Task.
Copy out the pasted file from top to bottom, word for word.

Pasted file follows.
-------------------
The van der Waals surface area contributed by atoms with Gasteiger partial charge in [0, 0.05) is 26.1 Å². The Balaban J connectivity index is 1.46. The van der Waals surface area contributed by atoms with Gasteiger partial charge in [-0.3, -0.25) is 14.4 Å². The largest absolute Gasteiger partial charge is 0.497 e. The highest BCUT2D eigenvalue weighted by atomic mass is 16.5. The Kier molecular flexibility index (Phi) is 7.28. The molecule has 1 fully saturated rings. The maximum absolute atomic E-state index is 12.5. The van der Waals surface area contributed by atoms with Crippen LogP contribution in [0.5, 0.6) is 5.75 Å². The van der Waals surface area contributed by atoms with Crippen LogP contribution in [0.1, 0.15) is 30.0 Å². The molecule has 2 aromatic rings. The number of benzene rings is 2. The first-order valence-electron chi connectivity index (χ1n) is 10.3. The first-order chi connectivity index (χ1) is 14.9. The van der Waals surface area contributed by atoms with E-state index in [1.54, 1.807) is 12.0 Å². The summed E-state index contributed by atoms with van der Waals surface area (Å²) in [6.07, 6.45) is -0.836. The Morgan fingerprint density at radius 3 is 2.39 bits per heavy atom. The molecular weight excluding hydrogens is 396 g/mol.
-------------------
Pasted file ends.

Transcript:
The van der Waals surface area contributed by atoms with Gasteiger partial charge in [0, 0.05) is 26.1 Å². The Balaban J connectivity index is 1.46. The van der Waals surface area contributed by atoms with Gasteiger partial charge in [-0.3, -0.25) is 14.4 Å². The largest absolute Gasteiger partial charge is 0.497 e. The highest BCUT2D eigenvalue weighted by atomic mass is 16.5. The Kier molecular flexibility index (Phi) is 7.28. The molecule has 1 fully saturated rings. The maximum absolute atomic E-state index is 12.5. The van der Waals surface area contributed by atoms with Crippen LogP contribution in [0.5, 0.6) is 5.75 Å². The van der Waals surface area contributed by atoms with Crippen LogP contribution in [0.1, 0.15) is 30.0 Å². The molecule has 2 aromatic rings. The number of benzene rings is 2. The first-order valence-electron chi connectivity index (χ1n) is 10.3. The first-order chi connectivity index (χ1) is 14.9. The van der Waals surface area contributed by atoms with E-state index in [1.54, 1.807) is 12.0 Å². The summed E-state index contributed by atoms with van der Waals surface area (Å²) in [6.07, 6.45) is -0.836. The Morgan fingerprint density at radius 3 is 2.39 bits per heavy atom. The molecular weight excluding hydrogens is 396 g/mol.